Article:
2. Appreciation for what we have: Sometimes we do not appreciate what we have until it is taken away. Walking into a migrant worker’s camp where there is no electricity, flush toilets or clean water, and the average family sleeps, together, on wooden pallets for a bed, has made me appreciate the comforts of my Canadian home. I can flick a switch on the wall for light, drink clean tap water, and sleep on my Sears posturepedic pillow top bed.
Short-term trip participants relocated to a foreign culture have the opportunity to undergo disorientation and realize life “back home” is not as rough or difficult as they may have thought; and the world is much larger than their hometown. The starting line of understanding the vastness of the world may turn into the beginning of comprehending the depth of our God.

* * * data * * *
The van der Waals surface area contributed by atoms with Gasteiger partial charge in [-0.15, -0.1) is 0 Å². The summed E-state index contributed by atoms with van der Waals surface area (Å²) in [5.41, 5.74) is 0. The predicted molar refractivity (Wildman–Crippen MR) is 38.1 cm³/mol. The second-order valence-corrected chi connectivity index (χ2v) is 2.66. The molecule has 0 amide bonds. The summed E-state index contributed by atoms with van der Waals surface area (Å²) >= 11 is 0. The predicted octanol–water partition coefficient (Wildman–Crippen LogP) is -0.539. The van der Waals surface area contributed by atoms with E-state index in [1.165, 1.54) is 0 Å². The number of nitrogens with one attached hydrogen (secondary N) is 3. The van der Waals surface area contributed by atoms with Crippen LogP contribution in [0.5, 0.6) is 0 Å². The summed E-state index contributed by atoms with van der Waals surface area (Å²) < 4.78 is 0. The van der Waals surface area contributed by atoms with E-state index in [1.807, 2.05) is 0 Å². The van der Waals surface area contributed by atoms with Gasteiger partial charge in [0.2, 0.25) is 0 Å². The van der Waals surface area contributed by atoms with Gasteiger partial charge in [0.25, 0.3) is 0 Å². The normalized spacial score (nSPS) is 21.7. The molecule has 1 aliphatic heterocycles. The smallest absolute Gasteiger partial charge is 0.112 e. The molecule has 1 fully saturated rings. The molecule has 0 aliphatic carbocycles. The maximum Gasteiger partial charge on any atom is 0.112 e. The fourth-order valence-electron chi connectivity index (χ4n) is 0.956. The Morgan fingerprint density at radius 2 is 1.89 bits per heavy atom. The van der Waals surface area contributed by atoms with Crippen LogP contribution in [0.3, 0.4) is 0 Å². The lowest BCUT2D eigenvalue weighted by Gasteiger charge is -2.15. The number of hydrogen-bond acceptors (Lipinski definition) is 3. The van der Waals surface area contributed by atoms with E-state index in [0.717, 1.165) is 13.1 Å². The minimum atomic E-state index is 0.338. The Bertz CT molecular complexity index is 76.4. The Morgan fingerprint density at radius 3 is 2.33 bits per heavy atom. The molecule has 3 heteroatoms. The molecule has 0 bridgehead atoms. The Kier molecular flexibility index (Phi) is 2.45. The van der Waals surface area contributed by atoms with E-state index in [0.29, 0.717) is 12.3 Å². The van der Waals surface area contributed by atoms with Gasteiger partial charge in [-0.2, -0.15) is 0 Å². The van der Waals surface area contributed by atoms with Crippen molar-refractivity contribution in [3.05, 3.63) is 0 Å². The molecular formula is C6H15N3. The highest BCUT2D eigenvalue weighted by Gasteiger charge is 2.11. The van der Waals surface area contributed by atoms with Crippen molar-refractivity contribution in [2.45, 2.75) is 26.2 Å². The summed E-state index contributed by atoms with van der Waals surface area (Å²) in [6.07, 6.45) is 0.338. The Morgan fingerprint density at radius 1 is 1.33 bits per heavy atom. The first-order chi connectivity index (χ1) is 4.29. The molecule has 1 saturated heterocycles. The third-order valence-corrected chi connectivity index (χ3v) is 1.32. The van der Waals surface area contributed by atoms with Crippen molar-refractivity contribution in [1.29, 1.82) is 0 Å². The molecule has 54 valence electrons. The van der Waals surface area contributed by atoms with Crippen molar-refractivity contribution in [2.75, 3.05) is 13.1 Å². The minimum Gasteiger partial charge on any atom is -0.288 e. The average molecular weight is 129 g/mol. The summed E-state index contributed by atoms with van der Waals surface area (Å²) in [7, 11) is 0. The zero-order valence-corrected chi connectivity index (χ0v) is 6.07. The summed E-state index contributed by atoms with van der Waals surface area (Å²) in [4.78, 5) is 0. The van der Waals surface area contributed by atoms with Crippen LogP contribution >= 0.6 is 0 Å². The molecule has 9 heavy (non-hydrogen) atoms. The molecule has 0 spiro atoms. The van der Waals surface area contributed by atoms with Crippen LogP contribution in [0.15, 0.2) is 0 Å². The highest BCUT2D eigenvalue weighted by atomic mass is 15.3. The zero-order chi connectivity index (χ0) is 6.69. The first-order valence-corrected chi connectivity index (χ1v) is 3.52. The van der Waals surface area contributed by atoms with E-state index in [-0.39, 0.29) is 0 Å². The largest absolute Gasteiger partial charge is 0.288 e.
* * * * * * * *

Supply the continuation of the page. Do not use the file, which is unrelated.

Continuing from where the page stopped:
3. Relationships established amongst the team members:  A coffee break during a Sunday morning church service may offer an opportunity for relationship building, but becomes minimal in comparison to the close knit ties that can be formed during a two week mission trip.
4. Opens their eyes to the mission field: My Short Term Mission experience was the spark that ignited me to pursue the call to missions.
5. It has been the catalyst for some to pursue longer term mission assignments. We have had two couples from our church in Canada, Bill and Christina Clark, and Joel and Sally Frostad, who became involved on a full time basis: Joel and Sally for over eleven years.